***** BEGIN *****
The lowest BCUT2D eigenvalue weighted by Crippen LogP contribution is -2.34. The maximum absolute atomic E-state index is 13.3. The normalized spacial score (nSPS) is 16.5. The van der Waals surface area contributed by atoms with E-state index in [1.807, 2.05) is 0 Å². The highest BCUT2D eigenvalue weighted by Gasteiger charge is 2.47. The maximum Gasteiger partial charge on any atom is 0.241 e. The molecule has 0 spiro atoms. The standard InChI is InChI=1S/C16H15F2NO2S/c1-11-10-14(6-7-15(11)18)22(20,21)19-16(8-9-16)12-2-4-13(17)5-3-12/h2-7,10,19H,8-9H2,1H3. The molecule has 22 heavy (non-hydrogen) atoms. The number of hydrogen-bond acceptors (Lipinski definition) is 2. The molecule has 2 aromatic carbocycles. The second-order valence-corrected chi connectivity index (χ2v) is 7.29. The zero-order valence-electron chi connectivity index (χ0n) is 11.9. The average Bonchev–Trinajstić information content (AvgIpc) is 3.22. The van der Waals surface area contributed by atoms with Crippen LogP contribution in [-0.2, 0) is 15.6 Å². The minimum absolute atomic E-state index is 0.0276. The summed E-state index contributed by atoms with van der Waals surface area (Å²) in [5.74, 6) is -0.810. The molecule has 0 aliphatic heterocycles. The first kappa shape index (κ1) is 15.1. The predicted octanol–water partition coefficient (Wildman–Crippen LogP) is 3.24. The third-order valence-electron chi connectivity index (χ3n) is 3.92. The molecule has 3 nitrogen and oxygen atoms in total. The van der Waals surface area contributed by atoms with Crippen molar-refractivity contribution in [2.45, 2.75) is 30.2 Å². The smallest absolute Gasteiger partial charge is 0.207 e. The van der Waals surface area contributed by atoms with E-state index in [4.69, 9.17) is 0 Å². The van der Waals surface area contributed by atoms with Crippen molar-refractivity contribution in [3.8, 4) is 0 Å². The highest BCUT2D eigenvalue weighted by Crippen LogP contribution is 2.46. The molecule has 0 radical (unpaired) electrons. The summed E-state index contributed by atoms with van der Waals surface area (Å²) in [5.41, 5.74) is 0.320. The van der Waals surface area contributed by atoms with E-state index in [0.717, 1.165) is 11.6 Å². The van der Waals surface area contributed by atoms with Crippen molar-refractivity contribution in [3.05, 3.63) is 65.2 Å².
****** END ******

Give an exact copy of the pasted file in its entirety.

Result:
The lowest BCUT2D eigenvalue weighted by Crippen LogP contribution is -2.34. The maximum absolute atomic E-state index is 13.3. The normalized spacial score (nSPS) is 16.5. The van der Waals surface area contributed by atoms with E-state index in [1.807, 2.05) is 0 Å². The highest BCUT2D eigenvalue weighted by Gasteiger charge is 2.47. The maximum Gasteiger partial charge on any atom is 0.241 e. The molecule has 0 spiro atoms. The standard InChI is InChI=1S/C16H15F2NO2S/c1-11-10-14(6-7-15(11)18)22(20,21)19-16(8-9-16)12-2-4-13(17)5-3-12/h2-7,10,19H,8-9H2,1H3. The molecule has 22 heavy (non-hydrogen) atoms. The number of hydrogen-bond acceptors (Lipinski definition) is 2. The molecule has 2 aromatic carbocycles. The second-order valence-corrected chi connectivity index (χ2v) is 7.29. The zero-order valence-electron chi connectivity index (χ0n) is 11.9. The average Bonchev–Trinajstić information content (AvgIpc) is 3.22. The van der Waals surface area contributed by atoms with Crippen LogP contribution in [-0.2, 0) is 15.6 Å². The minimum absolute atomic E-state index is 0.0276. The summed E-state index contributed by atoms with van der Waals surface area (Å²) in [5.74, 6) is -0.810. The molecule has 0 aliphatic heterocycles. The first kappa shape index (κ1) is 15.1. The predicted octanol–water partition coefficient (Wildman–Crippen LogP) is 3.24. The third-order valence-electron chi connectivity index (χ3n) is 3.92. The molecule has 3 nitrogen and oxygen atoms in total. The van der Waals surface area contributed by atoms with Crippen molar-refractivity contribution in [2.45, 2.75) is 30.2 Å². The smallest absolute Gasteiger partial charge is 0.207 e. The van der Waals surface area contributed by atoms with E-state index in [4.69, 9.17) is 0 Å². The van der Waals surface area contributed by atoms with Crippen molar-refractivity contribution in [3.8, 4) is 0 Å². The highest BCUT2D eigenvalue weighted by Crippen LogP contribution is 2.46. The molecule has 0 radical (unpaired) electrons. The summed E-state index contributed by atoms with van der Waals surface area (Å²) in [5.41, 5.74) is 0.320. The van der Waals surface area contributed by atoms with E-state index in [0.717, 1.165) is 11.6 Å². The van der Waals surface area contributed by atoms with Crippen molar-refractivity contribution in [3.05, 3.63) is 65.2 Å².